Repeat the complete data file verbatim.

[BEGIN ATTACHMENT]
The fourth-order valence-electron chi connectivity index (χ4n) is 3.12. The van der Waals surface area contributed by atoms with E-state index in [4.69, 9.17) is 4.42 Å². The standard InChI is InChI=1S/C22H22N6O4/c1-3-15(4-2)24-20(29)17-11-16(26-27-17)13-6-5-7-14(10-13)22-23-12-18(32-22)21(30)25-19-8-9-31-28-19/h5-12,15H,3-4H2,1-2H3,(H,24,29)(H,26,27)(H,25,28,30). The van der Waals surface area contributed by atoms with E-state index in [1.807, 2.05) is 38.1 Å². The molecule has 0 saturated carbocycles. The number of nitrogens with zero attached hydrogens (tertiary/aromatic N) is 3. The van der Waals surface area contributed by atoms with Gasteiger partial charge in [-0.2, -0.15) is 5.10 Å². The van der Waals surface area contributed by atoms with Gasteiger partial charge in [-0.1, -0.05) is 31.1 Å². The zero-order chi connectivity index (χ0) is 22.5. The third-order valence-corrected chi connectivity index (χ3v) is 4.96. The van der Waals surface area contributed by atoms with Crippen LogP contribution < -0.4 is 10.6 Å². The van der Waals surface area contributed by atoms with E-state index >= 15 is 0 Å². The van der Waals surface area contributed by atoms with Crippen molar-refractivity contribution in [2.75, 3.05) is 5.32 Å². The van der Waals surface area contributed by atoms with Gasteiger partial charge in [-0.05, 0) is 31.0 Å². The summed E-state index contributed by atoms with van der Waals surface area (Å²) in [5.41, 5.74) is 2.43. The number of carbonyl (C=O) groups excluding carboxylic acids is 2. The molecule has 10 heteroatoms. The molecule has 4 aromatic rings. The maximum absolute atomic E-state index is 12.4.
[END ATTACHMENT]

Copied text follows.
The fourth-order valence-electron chi connectivity index (χ4n) is 3.12. The van der Waals surface area contributed by atoms with E-state index in [4.69, 9.17) is 4.42 Å². The standard InChI is InChI=1S/C22H22N6O4/c1-3-15(4-2)24-20(29)17-11-16(26-27-17)13-6-5-7-14(10-13)22-23-12-18(32-22)21(30)25-19-8-9-31-28-19/h5-12,15H,3-4H2,1-2H3,(H,24,29)(H,26,27)(H,25,28,30). The van der Waals surface area contributed by atoms with E-state index in [1.807, 2.05) is 38.1 Å². The molecule has 0 saturated carbocycles. The number of nitrogens with zero attached hydrogens (tertiary/aromatic N) is 3. The van der Waals surface area contributed by atoms with Gasteiger partial charge in [-0.2, -0.15) is 5.10 Å². The van der Waals surface area contributed by atoms with Gasteiger partial charge in [-0.1, -0.05) is 31.1 Å². The zero-order chi connectivity index (χ0) is 22.5. The third-order valence-corrected chi connectivity index (χ3v) is 4.96. The van der Waals surface area contributed by atoms with Crippen LogP contribution < -0.4 is 10.6 Å². The van der Waals surface area contributed by atoms with E-state index >= 15 is 0 Å². The van der Waals surface area contributed by atoms with Crippen molar-refractivity contribution in [2.75, 3.05) is 5.32 Å². The van der Waals surface area contributed by atoms with Gasteiger partial charge in [-0.05, 0) is 31.0 Å². The summed E-state index contributed by atoms with van der Waals surface area (Å²) in [5.41, 5.74) is 2.43. The number of carbonyl (C=O) groups excluding carboxylic acids is 2. The molecule has 10 heteroatoms. The molecule has 4 aromatic rings. The maximum absolute atomic E-state index is 12.4.